Our research

OrthoList 2: genome-wide homology between humans and C. elegans

To focus our C. elegans studies on the genes most likely to be relevant to human biology and disease we (in conjunction with the Greenwald Lab) undertook a genome-wide approach to identify all the evolutionarily related genes (orthologs and paralogs) between worms and humans. We first published a compendium of human-C .elegans homologs in 2011. We have now re-visited and updated this study to assess how changes in genome annotations, updates to orthology predictions methods, and the inclusion of new predictions methods affects the landscape of predicted C. elegans-human homologs. The resulting updated database can be queried via an online tool found here.

Relevant literature:

David Hillis’s 2008 plot of the tree of life based on completely sequenced genomes. From WikiPedia. The evolutionary relationship between humans and C. elegans is highlighted.

The ExCa as a model to study FSGS-associated genes

The C. elegans excretory canal (ExCa) cell provides a model to identify and study genes involved in tubulogenesis. This cell collects and excretes excessive fluids, which is critical for homeostasis and osmoregulation.

Genes that regulate development and maintenance of the ExCa have homologs in humans that have been implicated in kidney and vascular disease.

We cloned exc-6, a gene involved in ExCa development and found that it is an ortholog of the human gene INF2, which encodes a Formin that when mutated causes the kidney disease Focal Segmental Glomerulosclerosis FSGS.

Our work demonstrated that EXC-6 and INF2 function is conserved, determined the effect of disease-causing mutations and demonstrated a role for EXC-6/INF2 in regulating the microtubule cytoskeleton.

We have also studied a second worm INF2 ortholog, called inft-2, which we found is important for F-actin accumulation in the ExCa and is regulated by a third member of the formin family in C. elegans called cyk-1, the ortholog of vertebrate DIAPH.

We are currently using the ExCa to further analyze the role and regulation of INF2, as well as to study  other conserved FSGS-associated genes,  to better understand disease mechanisms with the goal of uncovering possible therapeutic targets.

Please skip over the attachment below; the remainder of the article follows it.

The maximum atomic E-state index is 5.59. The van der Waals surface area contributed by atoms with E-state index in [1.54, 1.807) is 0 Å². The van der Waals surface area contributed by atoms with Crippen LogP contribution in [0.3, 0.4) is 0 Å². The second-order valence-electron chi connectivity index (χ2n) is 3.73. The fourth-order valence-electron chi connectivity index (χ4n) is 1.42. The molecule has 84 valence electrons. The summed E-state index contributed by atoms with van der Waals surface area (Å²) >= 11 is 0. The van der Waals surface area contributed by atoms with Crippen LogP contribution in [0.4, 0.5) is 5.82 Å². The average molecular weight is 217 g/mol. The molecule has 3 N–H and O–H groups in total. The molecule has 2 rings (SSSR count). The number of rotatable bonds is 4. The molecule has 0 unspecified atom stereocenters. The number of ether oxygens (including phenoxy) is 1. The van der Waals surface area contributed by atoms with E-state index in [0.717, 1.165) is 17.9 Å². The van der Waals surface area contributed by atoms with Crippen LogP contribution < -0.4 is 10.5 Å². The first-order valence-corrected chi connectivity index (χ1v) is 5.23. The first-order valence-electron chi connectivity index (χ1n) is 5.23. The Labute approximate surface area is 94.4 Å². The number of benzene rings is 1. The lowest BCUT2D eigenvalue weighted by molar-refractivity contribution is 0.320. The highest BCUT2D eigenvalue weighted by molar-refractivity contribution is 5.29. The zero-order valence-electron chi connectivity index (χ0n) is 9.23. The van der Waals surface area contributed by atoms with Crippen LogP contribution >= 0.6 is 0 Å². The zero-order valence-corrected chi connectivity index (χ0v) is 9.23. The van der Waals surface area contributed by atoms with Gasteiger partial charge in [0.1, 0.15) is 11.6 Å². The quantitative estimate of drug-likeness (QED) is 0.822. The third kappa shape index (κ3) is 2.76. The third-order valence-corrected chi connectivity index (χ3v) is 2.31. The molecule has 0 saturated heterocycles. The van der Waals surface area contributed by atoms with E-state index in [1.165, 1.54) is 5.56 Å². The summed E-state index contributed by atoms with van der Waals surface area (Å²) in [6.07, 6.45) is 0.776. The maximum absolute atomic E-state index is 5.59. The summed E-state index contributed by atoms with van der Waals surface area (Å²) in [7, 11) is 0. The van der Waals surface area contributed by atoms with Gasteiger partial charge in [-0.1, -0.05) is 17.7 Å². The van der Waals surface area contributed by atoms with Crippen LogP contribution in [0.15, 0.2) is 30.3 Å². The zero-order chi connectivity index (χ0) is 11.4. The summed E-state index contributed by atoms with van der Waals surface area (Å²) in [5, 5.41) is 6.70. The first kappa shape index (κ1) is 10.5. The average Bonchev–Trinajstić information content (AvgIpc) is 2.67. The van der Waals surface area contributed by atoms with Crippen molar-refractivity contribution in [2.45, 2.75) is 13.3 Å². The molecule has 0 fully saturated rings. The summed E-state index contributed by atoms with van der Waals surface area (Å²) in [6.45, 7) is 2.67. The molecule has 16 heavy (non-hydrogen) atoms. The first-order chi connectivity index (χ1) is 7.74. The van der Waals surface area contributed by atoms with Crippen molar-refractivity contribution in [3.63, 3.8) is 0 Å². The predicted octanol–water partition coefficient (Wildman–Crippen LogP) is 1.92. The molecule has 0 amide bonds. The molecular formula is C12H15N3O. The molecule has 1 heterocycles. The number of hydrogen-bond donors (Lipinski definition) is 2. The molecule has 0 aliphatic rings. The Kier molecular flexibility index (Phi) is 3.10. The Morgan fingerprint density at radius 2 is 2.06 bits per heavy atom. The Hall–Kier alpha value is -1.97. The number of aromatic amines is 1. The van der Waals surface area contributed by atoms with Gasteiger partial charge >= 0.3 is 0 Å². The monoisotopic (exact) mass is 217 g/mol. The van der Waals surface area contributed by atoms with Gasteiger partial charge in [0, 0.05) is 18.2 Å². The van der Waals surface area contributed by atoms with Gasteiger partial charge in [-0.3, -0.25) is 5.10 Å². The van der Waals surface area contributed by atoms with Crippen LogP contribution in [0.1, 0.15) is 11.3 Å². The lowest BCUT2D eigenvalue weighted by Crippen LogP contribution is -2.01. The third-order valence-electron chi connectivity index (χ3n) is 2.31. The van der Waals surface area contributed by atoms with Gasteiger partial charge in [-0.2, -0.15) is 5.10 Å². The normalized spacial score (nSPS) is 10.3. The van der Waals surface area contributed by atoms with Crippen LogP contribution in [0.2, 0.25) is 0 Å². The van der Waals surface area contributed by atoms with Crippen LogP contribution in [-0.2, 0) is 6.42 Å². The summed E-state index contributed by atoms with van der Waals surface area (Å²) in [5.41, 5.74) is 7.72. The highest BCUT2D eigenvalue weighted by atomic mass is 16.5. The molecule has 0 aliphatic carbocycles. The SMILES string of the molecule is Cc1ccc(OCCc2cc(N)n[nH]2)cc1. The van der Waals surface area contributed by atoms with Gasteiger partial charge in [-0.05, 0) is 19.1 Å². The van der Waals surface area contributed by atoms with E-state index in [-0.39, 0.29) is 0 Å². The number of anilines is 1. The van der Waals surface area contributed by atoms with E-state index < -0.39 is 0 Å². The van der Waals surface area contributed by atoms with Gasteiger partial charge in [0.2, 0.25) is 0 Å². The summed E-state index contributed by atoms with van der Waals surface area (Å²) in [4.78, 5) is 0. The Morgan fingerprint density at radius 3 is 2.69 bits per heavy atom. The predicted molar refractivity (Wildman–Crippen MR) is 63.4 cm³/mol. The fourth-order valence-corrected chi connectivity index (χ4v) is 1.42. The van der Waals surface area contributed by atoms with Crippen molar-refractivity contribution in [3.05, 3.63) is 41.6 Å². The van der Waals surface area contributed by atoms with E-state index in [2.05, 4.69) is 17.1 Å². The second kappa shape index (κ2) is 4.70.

A) low magnification differential interference contrast (DIC) image of a wild-type C. elegans carrying a cytoplasmic Venus (yellow) transgene, showing the extent of ExCa elongation. B) higher magnification images of a wild-type worm carrying a transgene expressing cytoplasmic cyan fluorescent protein (CFP, cyan) and an F-actin binding probe (LifeAct::TagRFP, magenta). The lumen, or empty space through which fluid flows for excretion, is marked by arrowheads. Panels here and below from Shaye and Greenwald, 2015.

D) low magnification differential interference contrast (DIC) image of an exc-6 mutant carrying a cytoplasmic Venus (yellow) transgene, showing defects in ExCa elongation. E) higher magnification images of an exc-6 mutant carrying a transgene expressing cytoplasmic cyan fluorescent protein (CFP, cyan) and an F-actin binding probe (LifeAct::TagRFP, magenta). Note the enlarged canal regions with multiple lumens.

Relevant literature:

Discovery and analysis of angiogenesis regulators

Defects in angiogenesis  (the formation of new blood vessels from pre-existing ones) can lead to congenital vascular disease, while tumor-induced angiogenesis promotes cancer survival and metastasis.

Tubulogenesis is a key biological process required for angiogenesis, and several genes involved in angiogenesis  are also involved  in ExCa tubulogenesis (e.g., the chloride intracellular channel EXC-4, and the kinases WNK1, SPAK and OXSR1)

We are combining the power of C. elegans genetics with well-established angiogenic assays to discover and analyze conserved regulators of tubulogenesis in general, and angiogenesis in particular.

Human umbilical vein endothelial cells (HUVECs, magenta) coated on a fibrin bead as a model for sprouting angiogenesis  (FIBA).

Depth-coded 3D projection of a sprouting FIBA bead.